An index is a basket of stocks designed to track and measure the performance of the market or a specific segment of it. There are dozens of domestic and international stock indices. Most are rebalanced periodically. Rebalancing involves replacing stocks that no longer meet an index’s inclusion criteria with new stocks that have become more representative since the previous rebalancing. This rebalancing can generate short-term spikes in the trading volume of the stocks being deleted and added and impact their prices, but the long-term effects are less clear.
Index Fund Buying
Many mutual funds and exchange-traded funds (ETFs) are based on various stock indices. When an index is rebalanced, the funds must sell the deleted stocks and buy the added ones in their portfolios. Fund buying often causes short-term volume and price spikes in the newly-added stocks. After the flurry of buying activity generated by index rebalancing, the stocks go back to trading based on their fundamentals. However, investor inflows into mutual funds and ETFs can push up the prices of all stocks in an index, in the same way that investor outflows can push them down.
An index may announce changes to its composition ahead of time. For example: On the 15th of the month an index publishes stock deletions and additions effective on the 1st of the following month. Index funds cannot make any changes to their portfolios until the index is officially changed, but speculators may start buying the new additions right away, reasoning that the funds will have to buy them later at any price. Speculator front running can cause the prices of stocks being added to increase prior to the official rebalancing date.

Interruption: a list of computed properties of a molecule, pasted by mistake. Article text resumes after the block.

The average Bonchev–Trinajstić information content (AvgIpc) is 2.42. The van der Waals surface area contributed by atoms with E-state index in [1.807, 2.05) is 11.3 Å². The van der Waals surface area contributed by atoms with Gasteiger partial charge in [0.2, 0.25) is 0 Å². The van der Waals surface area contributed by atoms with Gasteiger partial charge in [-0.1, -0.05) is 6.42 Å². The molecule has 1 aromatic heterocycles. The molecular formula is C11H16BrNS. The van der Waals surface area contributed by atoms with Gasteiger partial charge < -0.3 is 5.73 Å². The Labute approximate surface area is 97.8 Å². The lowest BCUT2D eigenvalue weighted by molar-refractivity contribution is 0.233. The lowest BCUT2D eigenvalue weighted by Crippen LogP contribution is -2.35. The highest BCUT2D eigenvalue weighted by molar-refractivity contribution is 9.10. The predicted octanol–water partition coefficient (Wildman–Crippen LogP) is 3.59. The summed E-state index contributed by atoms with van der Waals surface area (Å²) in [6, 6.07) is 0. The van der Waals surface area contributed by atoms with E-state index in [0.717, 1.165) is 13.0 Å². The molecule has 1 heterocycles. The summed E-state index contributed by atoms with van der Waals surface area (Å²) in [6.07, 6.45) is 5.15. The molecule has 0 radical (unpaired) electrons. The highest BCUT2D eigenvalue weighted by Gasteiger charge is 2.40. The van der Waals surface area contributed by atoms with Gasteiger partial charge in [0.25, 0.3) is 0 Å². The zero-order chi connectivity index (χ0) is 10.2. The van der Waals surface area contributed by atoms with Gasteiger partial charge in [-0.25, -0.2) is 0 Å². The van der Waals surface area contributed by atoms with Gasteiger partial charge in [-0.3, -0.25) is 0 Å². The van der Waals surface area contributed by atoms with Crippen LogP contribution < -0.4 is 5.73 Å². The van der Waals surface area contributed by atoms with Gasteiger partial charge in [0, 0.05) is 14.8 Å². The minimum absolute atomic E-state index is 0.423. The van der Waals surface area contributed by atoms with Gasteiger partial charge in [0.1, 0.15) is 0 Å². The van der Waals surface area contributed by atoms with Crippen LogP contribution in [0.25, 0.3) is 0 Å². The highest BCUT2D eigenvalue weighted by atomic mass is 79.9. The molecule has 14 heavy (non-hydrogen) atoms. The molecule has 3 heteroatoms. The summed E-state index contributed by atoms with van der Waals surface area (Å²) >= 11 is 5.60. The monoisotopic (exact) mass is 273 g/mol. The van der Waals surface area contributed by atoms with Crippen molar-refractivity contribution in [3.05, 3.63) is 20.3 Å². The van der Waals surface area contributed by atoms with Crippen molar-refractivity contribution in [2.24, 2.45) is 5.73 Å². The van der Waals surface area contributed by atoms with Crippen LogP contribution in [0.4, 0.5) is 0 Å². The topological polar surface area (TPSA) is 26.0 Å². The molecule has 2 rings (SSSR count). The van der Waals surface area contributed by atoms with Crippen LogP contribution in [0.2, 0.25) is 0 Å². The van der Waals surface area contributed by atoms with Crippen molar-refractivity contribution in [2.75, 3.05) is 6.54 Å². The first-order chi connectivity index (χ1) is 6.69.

When the price of a small, obscure stock spikes on high volume when the stock is added to an index, the stock’s visibility increases: investors and traders may notice it for the first time and show interest. If they like what they see, they may start buying, further contributing to the stock’s price advance.
However, as large as the stock universe is, there are no unresearched corners. If a stock hasn’t been discovered on its own merits, mere inclusion in an index is not likely to have a long-lasting impact.
One exception could be a stock in a strong technical position that could advance for a while longer largely due to its chart pattern, which attracts momentum traders.
Inclusion by Default
Some large indices comprised of thousands of stocks, most of which are small and low-priced, may add stocks by default, simply because other stocks in the index have been delisted or bought out, or have declined below the minimal inclusion criteria and must be removed. Inclusion in an index can support the prices of such stocks, but is not likely to provide a boost.
- U.S. Security and Exchange Commission: Market Indices
- Corporate Finance Institute. "Stock Index." Accessed Aug. 12, 2020.
- S&P Dow Jones Indices. "Dow Jones Industrial Average." Accessed Aug. 12, 2020.
- Nasdaq. "PHLX Gold/Silver Sector (XAU)." Accessed Aug. 12, 2020.
- FTSE Russell. "How Are Indexes Weighted?" Accessed Aug. 12, 2020.
- Fidelity Investments. "ETF Flows Set New Record." Accessed Aug. 12, 2020.
- Nasdaq. "Nasdaq Composite (IXIC)." Accessed Aug. 12, 2020.
- Nasdaq. "Nasdaq-100 Index." Accessed Aug. 12, 2020.
Based in San Diego, Slav Fedorov started writing for online publications in 2007, specializing in stock trading. He has worked in financial services for more than 20 years, serving as a banker, financial planner and stockbroker. Now working as a professional trader, Fedorov is also the founder of a stock-picking company.